My First Year as a Mom: What I Learned, and What I Wish I Knew
What a difference a year can make! I spent July 4, 2017 watching a parade outside my hospital window while I was in labor. That night, through the same window, I took in a fireworks show with a newborn baby in my arms. This year, I spent Independence Day celebrating the first birthday of my little firecracker, Lucy Louise.
The past 12 months have been filled with joy, doubt, love, fear and a whirlwind of other emotions and lessons learned. When I came back to work after my maternity leave, I made it a mission to help other new parents navigate the health care system and make their maternity experience a little bit easier.
Below are just a few of the things the parenting books don’t always tell you:
Your body won’t be the same
You went through physical changes during pregnancy, and the changes keep coming even after your baby is born. Your uterus takes six to eight weeks to go back down to pre-pregnancy size, so forget about leaving the hospital with a flat belly. Even if you lose your baby weight, you may still not fit into your old clothes quite the same way. Some other body changes after delivery may surprise you. Swollen feet, hair loss, bladder leakage, excess sweating, breast swelling, darkened skin and decreased sex drive are all common after giving birth. Most of these symptoms are perfectly normal, but always talk to your doctor if you’re concerned.
Breastfeeding doesn't always come naturally
Most new moms have heard the saying “breast is best.” Breast milk has lots of benefits that can keep your baby healthy. But if nursing doesn’t work out for whatever reason, don’t feel guilty. There are other feeding options thatll still help your baby thrive. I nursed for a few weeks but ultimately found feeding pumped milk from a bottle and supplementing with formula worked best for me and my baby. However you choose to feed your baby, it’s your decision. Remember, fed is best.
Postpartum depression can strike any time in the first year
Around 70 to 80 percent of all new mothers experience some negative feelings or mood swings after the birth of their child. In the first few weeks after Lucy was born, I found ways to cope with baby blues and got into the swing of motherhood. But when I was 10 months postpartum, I started feeling anxious and irritated over the smallest things. These feelings were more than the normal stress of a first-time mom so I made an appointment with my doctor. It turns out that even though postpartum depression usually begins within the first month after childbirth, sometimes it can develop up to a year later. Luckily, my doctor and I figured out a treatment plan that’s helped me adjust to motherhood more easily.
If you need help managing your emotional well-being after giving birth, contact HAP's Coordinated Behavioral Health Management Department at (800) 444-5755.
Your relationship with your partner will change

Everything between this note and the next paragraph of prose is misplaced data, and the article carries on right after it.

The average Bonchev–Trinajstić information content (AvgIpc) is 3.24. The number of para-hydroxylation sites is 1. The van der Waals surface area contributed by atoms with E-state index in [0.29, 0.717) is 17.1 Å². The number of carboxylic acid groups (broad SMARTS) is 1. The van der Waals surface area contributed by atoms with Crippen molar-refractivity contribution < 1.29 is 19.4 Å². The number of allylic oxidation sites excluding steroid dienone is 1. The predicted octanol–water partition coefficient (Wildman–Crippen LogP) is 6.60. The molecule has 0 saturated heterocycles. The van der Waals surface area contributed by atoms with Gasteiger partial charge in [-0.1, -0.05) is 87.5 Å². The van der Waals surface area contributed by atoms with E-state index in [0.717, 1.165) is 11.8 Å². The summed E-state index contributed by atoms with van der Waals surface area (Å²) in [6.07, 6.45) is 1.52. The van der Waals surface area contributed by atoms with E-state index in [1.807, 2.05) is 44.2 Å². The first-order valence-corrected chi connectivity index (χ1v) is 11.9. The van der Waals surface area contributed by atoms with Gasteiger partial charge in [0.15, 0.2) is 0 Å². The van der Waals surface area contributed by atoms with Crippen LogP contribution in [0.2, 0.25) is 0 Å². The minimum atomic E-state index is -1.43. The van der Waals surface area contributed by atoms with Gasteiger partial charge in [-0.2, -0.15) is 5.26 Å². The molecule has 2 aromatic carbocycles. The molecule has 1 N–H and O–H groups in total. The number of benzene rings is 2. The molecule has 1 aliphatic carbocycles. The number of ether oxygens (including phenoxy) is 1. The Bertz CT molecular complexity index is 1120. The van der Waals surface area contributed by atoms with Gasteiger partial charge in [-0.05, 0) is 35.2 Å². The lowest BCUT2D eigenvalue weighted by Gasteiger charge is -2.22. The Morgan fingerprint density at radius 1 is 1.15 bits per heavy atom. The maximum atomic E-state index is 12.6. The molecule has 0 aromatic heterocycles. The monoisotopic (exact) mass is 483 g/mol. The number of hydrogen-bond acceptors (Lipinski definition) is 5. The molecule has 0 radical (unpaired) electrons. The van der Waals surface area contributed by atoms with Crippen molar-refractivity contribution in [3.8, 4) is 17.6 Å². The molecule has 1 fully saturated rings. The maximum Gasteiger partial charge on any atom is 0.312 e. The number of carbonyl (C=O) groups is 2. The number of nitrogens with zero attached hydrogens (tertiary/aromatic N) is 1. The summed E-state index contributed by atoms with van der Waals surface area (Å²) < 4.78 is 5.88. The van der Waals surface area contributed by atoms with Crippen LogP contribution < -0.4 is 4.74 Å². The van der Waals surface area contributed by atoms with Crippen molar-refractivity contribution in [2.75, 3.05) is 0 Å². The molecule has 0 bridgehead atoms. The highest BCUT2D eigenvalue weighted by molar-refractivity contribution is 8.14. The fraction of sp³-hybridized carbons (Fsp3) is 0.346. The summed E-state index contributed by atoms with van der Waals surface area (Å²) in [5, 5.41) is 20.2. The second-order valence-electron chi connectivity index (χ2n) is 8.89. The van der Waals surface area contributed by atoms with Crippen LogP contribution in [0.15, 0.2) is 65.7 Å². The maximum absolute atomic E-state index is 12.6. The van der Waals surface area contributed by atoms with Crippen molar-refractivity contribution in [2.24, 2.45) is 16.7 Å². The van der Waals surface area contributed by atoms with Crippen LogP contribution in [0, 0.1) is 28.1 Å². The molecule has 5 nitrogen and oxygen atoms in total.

I never knew how much of an impact adding a new member to our family would have on our marriage. Our lives now revolve around the baby, and the stress of our new responsibilities have caused us to bicker more than usual. Even though we’re parents now, we must remember that we’re still husband and wife. We try to spend time together each night after Lucy goes to bed, and we make it a priority to go out for date nights when we can. We also found new activities to do as a family, like trips to Greenfield Village and picnics at our local park. Even though our relationship has changed, it’s also gotten stronger. Navigating parenthood has made us a better team, and watching my husband, Josh, become a father has made me fall in love with him in a whole new way.
There are a LOT of appointments
Even babies who are perfectly healthy go to the doctor a lot during their first year. You’ll visit the pediatrician a few days after birth and when baby is one, two, four, six, nine and 12 months old. The doctor will track your baby’s measurements and development. They’ll also perform any recommended vaccines and screenings. I found it helped to write down my questions or concerns so I wouldn’t forget anything when we got to the office. This was especially helpful when Lucy was fussing and distracting me during an appointment.
Download our immunization checklist to record your baby’s vaccines and growth progress during their first year.
Playing with, and reading to, your baby is important (and fun!)
Every time your baby reaches for a toy or listens to a story, they're learning something. Interacting with them helps with their social, emotional, physical and cognitive growth. Even though it sometimes felt silly to play with a newborn, my husband and I would get down on the floor to explore new toys and books with Lucy. As the months went on she began to recognize her favorites and get excited when she saw them. Now she’s pulling her own books off the shelf and making the noises of her animal toys. I’m so proud of how much she’s learned in one short year. It’s an amazing feeling to know we’ve helped her develop into such a smart, curious little girl.
The clichés are true
Through the sleepless nights, tears and worry of Lucy’s first year, there was love. I didn’t fully understand when people told me having a baby will change your outlook on life, but it’s true. No matter how stressed I get or how many poopy diapers I change, I love her unconditionally. She makes me a better person and she makes our family whole. The smile she gives when she wakes up and the way she says “mama” when she sees me still makes my heart melt every day. I know I was meant to be Lucy’s mom, and it’s the best job in the world.
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Photo credit: Inner Circle Photography and Blueberry Baby Photography